Léonie Bluett, clarinet (21)

Léonie Bluett, clarinet (21)
Studying in the Royal Irish Academy of Music with John Finucane

Léonie's biography
Léonie's clarinet studies started at the Kilkenny School of Music with Philip Edmondson. She is now in her final year of the BA in Music Performance at the Royal Irish Academy of Music, studying with John Finucane. She is a multiple prize winner at the Feis Ceoil, Dublin, the RIAM Music Festival and the Kilkenny Music Festival, with competition wins including the Contemporary Cup in 2009 and the McCullough Cup for Woodwind Concerto in 2008. As an orchestral player, she played principal clarinet with the National Youth Orchestra of Ireland for three years and played with the RIAM Symphony Orchestra and pianist John O'Conor on a 2009 American tour which included a concert in Carnegie Hall.

Léonie enjoys playing in chamber ensembles as well as solo performing, and took part in the International Summer Academy for Chamber Music in Frenswegen, Germany in Summer 2009 and 2010. She has also participated in masterclasses with renowned clarinettists such as Eddy Vanoosthuyse, Robert Spring, Fabio Di Casola, Andrew Roberts, Johannes Peitz, Thomas Lindhorst and Carol McGonnell. In December she will take part in the International Clarinet Competition 'Marco Fiorindo' in Italy, and next year hopes to continue her studies with a Masters in clarinet in Germany or Switzerland. In May 2011, she will perform the Copland Clarinet Concerto with the RIAM Symphony Orchestra in the National Concert Hall.

Blog Day 1 - Wednesday 10 November
The first day of rehearsals went quite well for me. It took a while to get used to playing as part of the orchestra, not helped by the fact that in the beginning I was constantly worried of playing something very wrong and totally embarrassing myself! Fortunately, nothing went majorly wrong, and I settled into playing as part of the orchestra and then found it quite enjoyable. Of course I learned a lot about orchestral playing - about listening and constantly adjusting to what is happening around you. It probably helps that the pieces are fun to play too, but it all just contributes to the fact that I am looking forward to the rehearsals tomorrow!

Blog Day 2 - Thursday 11 November
Second day of rehearsal was an open rehearsal with some school students and teachers looking on, starting with the Respighi Fountains of Rome. It's a wonderful piece, really capturing the sounds and movements of water fountains, and atmosphere of Rome - it's always very tempting to just sit back and listen and forget to count your bars rest!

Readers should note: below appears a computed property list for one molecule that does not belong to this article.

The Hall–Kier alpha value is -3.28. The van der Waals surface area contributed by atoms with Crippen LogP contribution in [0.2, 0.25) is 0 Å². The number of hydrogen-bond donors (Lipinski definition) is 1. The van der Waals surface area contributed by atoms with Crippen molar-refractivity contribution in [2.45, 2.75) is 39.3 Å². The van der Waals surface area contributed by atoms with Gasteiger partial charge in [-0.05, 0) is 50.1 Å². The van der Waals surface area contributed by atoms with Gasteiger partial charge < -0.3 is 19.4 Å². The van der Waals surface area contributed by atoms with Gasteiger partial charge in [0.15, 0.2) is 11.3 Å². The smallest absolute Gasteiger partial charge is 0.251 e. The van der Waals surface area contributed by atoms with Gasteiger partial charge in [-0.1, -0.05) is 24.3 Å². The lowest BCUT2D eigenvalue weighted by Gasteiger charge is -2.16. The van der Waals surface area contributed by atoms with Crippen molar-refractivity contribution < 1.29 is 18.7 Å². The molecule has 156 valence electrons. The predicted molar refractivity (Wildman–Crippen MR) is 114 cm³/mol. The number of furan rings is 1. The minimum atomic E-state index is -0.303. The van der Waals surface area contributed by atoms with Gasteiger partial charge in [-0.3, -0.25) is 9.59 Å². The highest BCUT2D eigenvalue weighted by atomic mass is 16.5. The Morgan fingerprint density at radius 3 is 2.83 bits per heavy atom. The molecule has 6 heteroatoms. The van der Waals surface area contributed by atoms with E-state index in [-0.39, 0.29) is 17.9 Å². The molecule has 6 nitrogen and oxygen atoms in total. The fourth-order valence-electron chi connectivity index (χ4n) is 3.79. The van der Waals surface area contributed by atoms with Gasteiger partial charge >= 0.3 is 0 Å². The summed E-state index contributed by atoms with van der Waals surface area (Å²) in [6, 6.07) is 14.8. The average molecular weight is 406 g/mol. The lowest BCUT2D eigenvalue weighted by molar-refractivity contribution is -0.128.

After the break we continued with the Bartók Concerto for Orchestra, rehearsing different bits from it. Rehearsing with Alan Buribayev is quite amazing, he makes it fun, and has some very good images for some bits (beginning of the second movement the bassoons are turkeys and the oboes are chickens. Quite fitting I think!) resulting in a great sound from the orchestra.

We then got the afternoon off, as the orchestra were rehearsing the Tchaikovsky [Variations on a Rococo Theme] in the afternoon. Decided to do some practice for tomorrow's concert: though I'm feeling pretty good about what I have to play, there are always the odd few tricky bits that catch you out.

Blog Day 3 - Friday 12 November
Rehearsals at 10 again, starting with the Bartók, going over a few last things, and running through some of the movements. Felt quite confident in that I wouldn't mess up what I had to play too much! After the break we continued with Respighi, which we ended up not really rehearsing at all as Buribayev was very happy with it. The piece creates such a beautiful atmosphere and tension at points. It really is a great program for a concert.

We got off early as the rest of the orchestra stayed to rehearse the Rococo Variations - instead we did our video interviews to sum up our experiences of the last few days. Four of us from the mentoring then went for lunch, where talk ended up being mainly about music and the mentoring of course! Then I headed home to relax a bit before returning to the National Concert Hall for 18.30, and more video work.

The concert
It was a little strange standing backstage with everyone just before walking on: I have been to the Friday night concerts quite often, but to be there from the opposite perspective is quite different! Surprisingly I wasn't nervous at all, just a little excited.

The Respighi went well, and afterwards I managed to make it around quickly enough to hear the cellist, Johannes Moser, who was pretty amazing - you could see him having fun with the piece, which is what this is all about.

Then the Bartók - my favourite piece of the week - came and went pretty quickly. All went really well, and it seemed like everything went way better than any of the rehearsals. It was quite a nice feeling at the end, knowing that you had played a part, no matter how small and possibly even insignificant, to make the concert a success. I just hope the audience had as good a time listening as I did playing!

In all, the mentoring was a great experience for me - I learned lots, about orchestral playing, and also what it's like to work in a professional orchestra. Everyone was really friendly and playing was fun. I do hope that I will be able to play with the orchestra again sometime in the near future.


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